An International Perspective
Edited By CIRIEC, Marie J. Bouchard and Damien Rousselière
What is the weight of the social economy? How should we measure it? Throughout the world, cooperatives, non-profit and mutual benefit organizations, foundations and other social enterprises play an important role in job creation, social cohesion, social innovation, regional development and environmental protection. Observations tend to confirm the ability of the social economy to contribute to balancing economies, mainly by serving as an anti-cyclical force in the face of economic crises. However, many countries and regions lack statistical information about its weight, size and scope on their territory.
This book fills a gap in the literature about the social economy. It seeks to explain why it is important to have statistics on it, to understand how they are produced, and to project how the social economy might be better understood in the future. The book offers researchers and decision-makers an overview of the current state of knowledge on these topics.
This book is the result of the International Ciriec working group on "The Weight and Size of the Social Economy – International Perspectives for the Production of Statistics for the Social Economy" developed by the CIRIEC International Scientific Commission "Social and Cooperative Economy": http://www.ciriec.uliege.be/en/research/commission-es/themes-en-cours/theme-de-recherche-1/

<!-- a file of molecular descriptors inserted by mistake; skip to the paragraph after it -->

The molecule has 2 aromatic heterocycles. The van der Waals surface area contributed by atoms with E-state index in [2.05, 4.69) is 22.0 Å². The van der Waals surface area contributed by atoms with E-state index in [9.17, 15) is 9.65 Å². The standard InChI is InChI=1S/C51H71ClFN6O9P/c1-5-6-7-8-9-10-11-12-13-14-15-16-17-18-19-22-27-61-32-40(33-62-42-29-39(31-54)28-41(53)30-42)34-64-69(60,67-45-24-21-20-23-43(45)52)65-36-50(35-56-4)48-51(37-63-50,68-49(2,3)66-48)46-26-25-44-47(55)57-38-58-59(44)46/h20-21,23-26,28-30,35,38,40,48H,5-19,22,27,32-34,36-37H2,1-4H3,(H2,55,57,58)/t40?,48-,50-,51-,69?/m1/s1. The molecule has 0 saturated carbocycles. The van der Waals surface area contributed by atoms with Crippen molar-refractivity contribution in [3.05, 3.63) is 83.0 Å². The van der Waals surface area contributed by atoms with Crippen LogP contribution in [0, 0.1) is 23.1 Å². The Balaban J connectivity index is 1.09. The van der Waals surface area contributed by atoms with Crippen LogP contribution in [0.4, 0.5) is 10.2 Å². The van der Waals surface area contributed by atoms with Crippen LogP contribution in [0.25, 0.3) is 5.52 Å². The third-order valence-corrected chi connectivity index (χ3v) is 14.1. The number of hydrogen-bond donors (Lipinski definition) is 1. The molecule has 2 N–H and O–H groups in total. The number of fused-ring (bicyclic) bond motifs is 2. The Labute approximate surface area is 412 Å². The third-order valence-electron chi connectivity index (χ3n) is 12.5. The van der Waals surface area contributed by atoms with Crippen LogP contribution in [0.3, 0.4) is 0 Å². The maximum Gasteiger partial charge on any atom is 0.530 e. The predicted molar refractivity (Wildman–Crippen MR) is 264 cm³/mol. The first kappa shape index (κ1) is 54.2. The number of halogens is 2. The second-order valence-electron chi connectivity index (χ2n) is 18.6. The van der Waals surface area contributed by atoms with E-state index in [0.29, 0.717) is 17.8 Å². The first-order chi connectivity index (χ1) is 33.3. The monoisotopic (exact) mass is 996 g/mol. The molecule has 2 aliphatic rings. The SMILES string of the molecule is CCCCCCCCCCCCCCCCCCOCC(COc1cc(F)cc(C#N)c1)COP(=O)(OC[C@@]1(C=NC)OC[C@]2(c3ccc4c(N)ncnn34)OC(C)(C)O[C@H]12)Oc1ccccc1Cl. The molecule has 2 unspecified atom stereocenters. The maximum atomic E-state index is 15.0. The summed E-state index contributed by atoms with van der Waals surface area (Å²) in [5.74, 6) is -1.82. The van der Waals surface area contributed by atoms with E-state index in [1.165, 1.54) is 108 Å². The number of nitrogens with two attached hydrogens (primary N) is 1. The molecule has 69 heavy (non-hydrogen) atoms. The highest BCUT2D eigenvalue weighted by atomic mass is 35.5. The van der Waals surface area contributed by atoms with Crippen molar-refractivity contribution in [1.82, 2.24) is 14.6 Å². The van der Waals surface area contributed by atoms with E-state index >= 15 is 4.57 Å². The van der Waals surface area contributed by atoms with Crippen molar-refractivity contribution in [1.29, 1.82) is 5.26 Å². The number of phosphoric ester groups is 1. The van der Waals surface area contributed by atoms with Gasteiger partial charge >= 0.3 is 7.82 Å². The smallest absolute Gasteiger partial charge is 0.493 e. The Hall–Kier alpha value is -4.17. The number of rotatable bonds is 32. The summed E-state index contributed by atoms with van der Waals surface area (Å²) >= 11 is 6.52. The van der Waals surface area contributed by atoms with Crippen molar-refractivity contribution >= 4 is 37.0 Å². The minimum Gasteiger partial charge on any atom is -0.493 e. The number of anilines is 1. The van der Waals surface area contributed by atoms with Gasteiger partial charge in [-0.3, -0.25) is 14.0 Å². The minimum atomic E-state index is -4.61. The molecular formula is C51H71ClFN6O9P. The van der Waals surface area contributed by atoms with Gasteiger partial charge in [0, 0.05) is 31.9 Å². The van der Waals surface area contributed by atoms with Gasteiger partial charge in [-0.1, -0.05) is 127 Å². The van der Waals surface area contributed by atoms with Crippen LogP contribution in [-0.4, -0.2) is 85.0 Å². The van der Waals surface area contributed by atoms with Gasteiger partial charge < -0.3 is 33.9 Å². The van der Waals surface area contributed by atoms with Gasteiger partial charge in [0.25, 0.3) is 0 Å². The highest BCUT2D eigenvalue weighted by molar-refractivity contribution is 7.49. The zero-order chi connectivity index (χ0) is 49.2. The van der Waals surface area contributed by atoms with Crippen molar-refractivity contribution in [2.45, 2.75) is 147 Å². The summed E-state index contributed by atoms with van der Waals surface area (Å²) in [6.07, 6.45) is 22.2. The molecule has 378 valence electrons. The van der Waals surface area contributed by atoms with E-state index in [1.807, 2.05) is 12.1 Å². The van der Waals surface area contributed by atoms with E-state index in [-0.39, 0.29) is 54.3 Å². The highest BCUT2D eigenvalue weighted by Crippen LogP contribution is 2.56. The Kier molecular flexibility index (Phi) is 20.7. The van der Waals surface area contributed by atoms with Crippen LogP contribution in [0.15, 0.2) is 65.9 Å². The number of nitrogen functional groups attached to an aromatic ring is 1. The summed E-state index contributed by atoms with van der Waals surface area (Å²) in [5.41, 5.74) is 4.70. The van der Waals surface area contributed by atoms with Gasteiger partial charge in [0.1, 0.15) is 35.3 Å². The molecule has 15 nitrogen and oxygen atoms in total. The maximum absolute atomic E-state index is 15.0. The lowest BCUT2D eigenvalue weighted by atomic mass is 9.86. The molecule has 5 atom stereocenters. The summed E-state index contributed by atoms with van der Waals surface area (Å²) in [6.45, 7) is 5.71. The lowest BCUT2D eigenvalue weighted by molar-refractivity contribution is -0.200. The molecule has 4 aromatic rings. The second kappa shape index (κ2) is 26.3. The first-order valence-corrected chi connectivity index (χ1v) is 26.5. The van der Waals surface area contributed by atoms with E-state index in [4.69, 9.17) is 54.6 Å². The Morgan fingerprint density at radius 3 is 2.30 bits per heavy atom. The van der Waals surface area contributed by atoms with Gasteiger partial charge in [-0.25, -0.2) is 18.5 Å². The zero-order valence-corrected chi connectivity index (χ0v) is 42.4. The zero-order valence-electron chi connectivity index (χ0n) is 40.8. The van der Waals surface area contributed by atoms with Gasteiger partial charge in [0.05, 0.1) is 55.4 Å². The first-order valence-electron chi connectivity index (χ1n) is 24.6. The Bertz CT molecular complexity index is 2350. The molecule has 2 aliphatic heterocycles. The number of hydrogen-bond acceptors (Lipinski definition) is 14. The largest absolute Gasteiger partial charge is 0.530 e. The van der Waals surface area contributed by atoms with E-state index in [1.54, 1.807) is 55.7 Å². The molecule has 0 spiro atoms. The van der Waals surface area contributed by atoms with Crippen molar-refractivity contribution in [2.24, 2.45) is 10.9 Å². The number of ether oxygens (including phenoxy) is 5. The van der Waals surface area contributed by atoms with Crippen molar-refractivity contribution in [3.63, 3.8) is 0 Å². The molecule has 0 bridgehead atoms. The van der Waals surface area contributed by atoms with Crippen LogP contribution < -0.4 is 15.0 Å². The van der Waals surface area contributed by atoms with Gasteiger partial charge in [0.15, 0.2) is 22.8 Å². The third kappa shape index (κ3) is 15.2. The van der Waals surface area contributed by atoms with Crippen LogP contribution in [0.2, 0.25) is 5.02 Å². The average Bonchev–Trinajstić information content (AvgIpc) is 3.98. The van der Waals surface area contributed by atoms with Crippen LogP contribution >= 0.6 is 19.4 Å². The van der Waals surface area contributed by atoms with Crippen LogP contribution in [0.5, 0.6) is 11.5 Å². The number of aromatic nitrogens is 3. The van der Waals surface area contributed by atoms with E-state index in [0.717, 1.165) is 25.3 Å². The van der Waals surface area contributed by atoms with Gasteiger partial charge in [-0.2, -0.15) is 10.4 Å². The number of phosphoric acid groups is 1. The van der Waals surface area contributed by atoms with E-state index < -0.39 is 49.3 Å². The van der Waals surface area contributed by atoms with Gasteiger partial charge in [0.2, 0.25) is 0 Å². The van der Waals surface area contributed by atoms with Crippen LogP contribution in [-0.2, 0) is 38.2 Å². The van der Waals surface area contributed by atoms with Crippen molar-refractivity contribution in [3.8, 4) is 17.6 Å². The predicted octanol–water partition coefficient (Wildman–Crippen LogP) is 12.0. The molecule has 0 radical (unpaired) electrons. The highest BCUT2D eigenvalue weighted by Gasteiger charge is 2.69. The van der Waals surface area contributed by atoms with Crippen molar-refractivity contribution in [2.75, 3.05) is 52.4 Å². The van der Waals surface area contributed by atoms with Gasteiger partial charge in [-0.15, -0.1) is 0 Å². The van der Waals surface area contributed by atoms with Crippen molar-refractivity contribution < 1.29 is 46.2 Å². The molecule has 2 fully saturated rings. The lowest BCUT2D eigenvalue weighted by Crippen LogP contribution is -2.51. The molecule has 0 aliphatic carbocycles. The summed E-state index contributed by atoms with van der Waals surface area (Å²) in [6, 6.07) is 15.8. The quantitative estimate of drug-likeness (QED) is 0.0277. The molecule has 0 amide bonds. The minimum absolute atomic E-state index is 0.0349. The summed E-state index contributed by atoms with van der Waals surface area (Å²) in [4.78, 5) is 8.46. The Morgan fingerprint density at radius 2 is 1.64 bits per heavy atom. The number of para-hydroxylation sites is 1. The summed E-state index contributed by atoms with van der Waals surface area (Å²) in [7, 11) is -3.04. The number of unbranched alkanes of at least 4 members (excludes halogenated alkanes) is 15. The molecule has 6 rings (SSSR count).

So, What Does a Social Economy Enterprise Produce?
← 140 | 141 → So, What Does a Social Economy
Associate professor, HEC-Management School,Université de Liège, Belgium
Senior researcher, Center for Social Economy,HEC-Management School, Université de Liège, Belgium
Whatever definition is retained, it is generally accepted that a social economy enterprise is an organization that can be considered an enterprise. By enterprise, we mean any entity designed to produce or distribute goods or services, regardless of its legal status or method of financing.1
A social economy enterprise stands out in comparison with other private providers of goods and services because it is managed according to non-capitalist objectives. This is illustrated by three characteristic traits: the social aim of the activity, the constraint on the profit distribution and democratic methods of governance (Defourny and Nyssens 2011, Mertens and Marée 2010, Barea and Monzón 2006, Bouchard et al., 2008). These characteristics have two important effects for the ideas we will be presenting. First, in much of the world, social economy enterprises often have specific legal forms, generally of an associative or cooperative nature, that offer these organizations an appropriate institutional framework in which to carry out their production activities. Second, the pursuit of a social aim very often implies relying at least partially upon non-market ← 141 | 142 → resources to cover production costs (public funding, private donations, volunteering).
These two differences have important consequences in terms of quantification: whether to generate management indicators (profitability ratios, structure ratios, etc.) or to...
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